We at Sports & Entertainment Nashville extend our congratulations to Nashville’s own R. A. Dickey for his remarkable season with the New York Mets and his quite-deserved honor of being named the National League’s 2012 Cy Young Award winner. Dickey, whose reputation as an all-around admirable fellow appears to be more than well deserved, is a Nashvillian born and raised.
He was a 1993 graduate of Montgomery Bell Academy and well regarded for his high school sports career. A true native son, Dickey graduated from the University of Tennessee, where he had an impressive career and eventually was bronze medalist in the 1996 Olympic Games in Atlanta.
In more recent years, Dickey has become known for his perseverance within the ranks of Major League Baseball, finding homes with multiple teams in as many years through his career in the majors, even returning home to Nashville for a stint in 2007 as a Nashville Sound. We were proud as punch to have Dickey home, even if for one lone season where Dickey made us proud once again, earning “Pitcher of the Year” for his 12-6 record as a Sound in 2007.
After perfecting his knuckleball pitching style and finding a home with the Mets, Dickey has made history as the most celebrated knuckleballer in several years, posting a 20-6 record for the season and striking out a whopping 230 batters. Quite deservedly, Dickey has earned his place as one of the best pitchers in Major League Baseball.
What may be even more remarkable than Dickey’s rise to baseball’s Mount Olympus is his story of growth, rebirth, and determination to succeed, all the while showing appreciation for everyone who has helped him along the way. Dickey, a true Renaissance man, was an English Literature major in college and has repeatedly expressed his affection for the world of fiction and literature.
In fact, Dickey has been quoted as saying that, had baseball been a dream unrealized, he would have happily ended up as a college English professor. If the stories we hear are true, Dickey is known for keeping books in his locker and has even named his bats after iconic swords in classic literature – The Hobbit and Beowulf, to be precise.
Indeed, Dickey’s history as a professional baseball player reminds this bibliophile of the Roman poet Virgil’s epic poem The Aeneid and the legendary hero Aeneas. Aeneas, a Trojan prince who wandered for years enduring and overcoming challenges set before him and eventually becoming known as the legendary founder of Rome, is a classic figure in literature known most clearly for his determination to succeed despite setbacks and to honor his family with a strongly developed sense of responsibility and devotion. R. A. Dickey is a modern Aeneas if ever there was one.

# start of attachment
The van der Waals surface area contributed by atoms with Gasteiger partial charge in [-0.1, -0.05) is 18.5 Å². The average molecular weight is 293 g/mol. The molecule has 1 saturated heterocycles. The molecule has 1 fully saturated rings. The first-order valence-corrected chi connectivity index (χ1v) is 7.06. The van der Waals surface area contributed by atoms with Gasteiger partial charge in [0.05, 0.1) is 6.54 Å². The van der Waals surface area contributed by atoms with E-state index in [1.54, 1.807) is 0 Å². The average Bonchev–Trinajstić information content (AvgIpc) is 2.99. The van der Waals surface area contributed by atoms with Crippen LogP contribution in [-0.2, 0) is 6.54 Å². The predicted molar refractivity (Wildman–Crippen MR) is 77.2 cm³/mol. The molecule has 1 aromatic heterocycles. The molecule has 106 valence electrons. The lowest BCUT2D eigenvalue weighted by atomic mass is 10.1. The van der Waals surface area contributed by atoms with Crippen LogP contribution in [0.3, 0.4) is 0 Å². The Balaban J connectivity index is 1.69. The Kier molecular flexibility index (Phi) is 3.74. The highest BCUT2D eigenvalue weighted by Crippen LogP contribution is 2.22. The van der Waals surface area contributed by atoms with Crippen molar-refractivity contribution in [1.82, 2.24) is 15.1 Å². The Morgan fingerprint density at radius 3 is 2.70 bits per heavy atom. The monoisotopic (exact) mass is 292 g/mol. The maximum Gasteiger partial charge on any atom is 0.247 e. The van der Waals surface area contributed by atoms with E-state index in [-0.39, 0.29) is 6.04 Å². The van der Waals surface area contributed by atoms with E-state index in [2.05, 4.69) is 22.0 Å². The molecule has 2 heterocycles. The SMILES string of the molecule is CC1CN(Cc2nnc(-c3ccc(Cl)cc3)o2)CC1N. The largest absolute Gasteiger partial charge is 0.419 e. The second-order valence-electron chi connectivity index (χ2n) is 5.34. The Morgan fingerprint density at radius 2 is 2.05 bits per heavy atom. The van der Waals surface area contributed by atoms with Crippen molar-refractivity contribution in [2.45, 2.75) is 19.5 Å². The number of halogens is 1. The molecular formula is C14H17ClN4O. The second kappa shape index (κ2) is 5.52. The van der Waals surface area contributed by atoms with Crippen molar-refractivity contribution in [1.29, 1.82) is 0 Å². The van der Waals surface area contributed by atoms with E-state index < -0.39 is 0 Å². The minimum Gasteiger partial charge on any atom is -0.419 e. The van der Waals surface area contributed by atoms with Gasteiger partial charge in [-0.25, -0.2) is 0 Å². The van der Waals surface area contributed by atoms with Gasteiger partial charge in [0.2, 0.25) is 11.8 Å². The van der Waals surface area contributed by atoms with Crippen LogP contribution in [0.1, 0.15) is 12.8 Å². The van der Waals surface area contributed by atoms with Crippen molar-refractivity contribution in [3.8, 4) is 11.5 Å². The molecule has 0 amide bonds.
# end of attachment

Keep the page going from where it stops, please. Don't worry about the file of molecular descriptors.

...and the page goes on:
It is quite fitting then, isn’t it, that this modern Aeneas calls Nashville home, the city known as the “Athens of the South.” If all of these facts weren’t quite enough to make any Nashvillian stand up and doff his hat to R. A. Dickey, here’s one more stellar bit of information. Dickey, along with help from writer Wayne Coffey, released his autobiography Wherever I Wind Up: My Quest for Truth, Authenticity and the Perfect Knuckleball this past March. In it, Dickey’s honest appraisal of his life and all its hurdles and rewards has gathered critical and social acclaim.
Many in both civic and athletic circles have lauded Dickey for his unabashed support of children and families, due in large part, one can safely assume, to his personal and private trauma as a victim of child abuse, a dark part of Dickey’s childhood that he had not shared publicly prior to his autobiography.
This honesty has gathered even more support for Dickey’s causes, and, in this writer’s humble opinion, is reason enough to supersede even Dickey’s well-deserved honor in baseball and permanently affix his reputation as a role model to be proud of. Congratulations, R. A. Dickey. Nashville is on its feet, applauding your perseverance, your determination, and the pride you bring home to our town.